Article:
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The development of offshore wind projects off the US northeast coast requires a comprehensive assessment of extreme loads generated by hurricanes. In this study, we demonstrated that using simplified methods based on observed data at nearby stations (e.g., measure-correlate-predict algorithms) to assess wind and wave loads during extreme conditions may lead to significant errors. We used an advanced ocean modeling system (COAWST: Coupled Ocean Atmosphere Wave Sediment Transport) to assess environmental loading at the proposed wind farm sites offshore Rhode Island and Massachusetts. After validation of the COAWST model using historical hurricanes (e.g., Hurricane Sandy in 2012), a number of synthetic tropical storms that represented wind with various probabilities (e.g., 50-year return period) were simulated. The spatial and temporal variability of the wind and wave loads within the proposed sites were assessed. Nearly 40% variability of wave loads was shown in the proposed sites. The results indicated the advantage of more advanced modeling systems for extreme load characterization, in which wind and wave fields in offshore wind farms can be resolved.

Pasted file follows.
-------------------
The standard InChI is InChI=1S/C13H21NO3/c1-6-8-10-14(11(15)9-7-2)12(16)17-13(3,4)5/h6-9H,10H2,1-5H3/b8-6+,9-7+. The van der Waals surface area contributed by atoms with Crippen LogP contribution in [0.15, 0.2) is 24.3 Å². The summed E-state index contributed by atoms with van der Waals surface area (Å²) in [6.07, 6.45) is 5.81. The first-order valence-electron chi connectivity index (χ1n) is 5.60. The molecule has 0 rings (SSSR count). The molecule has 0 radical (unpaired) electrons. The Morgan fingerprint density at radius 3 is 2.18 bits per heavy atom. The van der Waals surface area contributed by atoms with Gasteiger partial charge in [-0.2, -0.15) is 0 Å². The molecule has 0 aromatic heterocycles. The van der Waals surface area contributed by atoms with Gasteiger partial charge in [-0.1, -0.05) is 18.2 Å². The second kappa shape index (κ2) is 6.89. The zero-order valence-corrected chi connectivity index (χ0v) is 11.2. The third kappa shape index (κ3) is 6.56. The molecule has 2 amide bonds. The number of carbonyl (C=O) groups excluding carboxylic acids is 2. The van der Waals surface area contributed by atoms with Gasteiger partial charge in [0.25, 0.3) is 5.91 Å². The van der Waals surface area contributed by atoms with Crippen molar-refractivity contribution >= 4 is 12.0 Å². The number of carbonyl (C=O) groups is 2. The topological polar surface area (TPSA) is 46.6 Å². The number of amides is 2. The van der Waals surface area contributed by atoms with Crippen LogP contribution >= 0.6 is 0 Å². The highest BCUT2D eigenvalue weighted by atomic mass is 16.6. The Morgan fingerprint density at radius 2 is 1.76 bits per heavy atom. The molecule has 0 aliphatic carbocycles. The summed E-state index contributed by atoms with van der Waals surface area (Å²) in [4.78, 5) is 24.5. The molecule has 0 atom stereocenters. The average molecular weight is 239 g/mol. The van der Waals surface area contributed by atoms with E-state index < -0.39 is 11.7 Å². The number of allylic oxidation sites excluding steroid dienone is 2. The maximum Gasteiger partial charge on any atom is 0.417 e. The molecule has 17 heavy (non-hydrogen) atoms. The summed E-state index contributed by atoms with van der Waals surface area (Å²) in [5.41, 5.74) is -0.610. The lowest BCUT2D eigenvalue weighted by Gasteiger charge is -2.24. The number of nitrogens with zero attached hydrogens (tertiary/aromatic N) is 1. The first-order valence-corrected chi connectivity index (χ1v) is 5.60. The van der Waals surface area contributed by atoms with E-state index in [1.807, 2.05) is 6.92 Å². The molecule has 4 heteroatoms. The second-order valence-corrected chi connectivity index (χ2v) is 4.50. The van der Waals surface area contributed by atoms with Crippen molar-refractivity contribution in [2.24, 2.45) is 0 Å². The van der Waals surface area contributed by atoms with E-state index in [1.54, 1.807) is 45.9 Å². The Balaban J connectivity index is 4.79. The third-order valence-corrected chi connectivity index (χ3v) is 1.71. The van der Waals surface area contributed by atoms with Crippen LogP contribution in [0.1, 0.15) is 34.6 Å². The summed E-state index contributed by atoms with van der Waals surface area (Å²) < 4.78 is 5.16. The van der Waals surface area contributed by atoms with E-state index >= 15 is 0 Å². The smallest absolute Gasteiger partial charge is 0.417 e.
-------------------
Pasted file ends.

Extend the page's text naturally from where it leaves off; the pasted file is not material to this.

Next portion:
Boma Kresning et al 2020 J. Phys.: Conf. Ser. 1452 012026.
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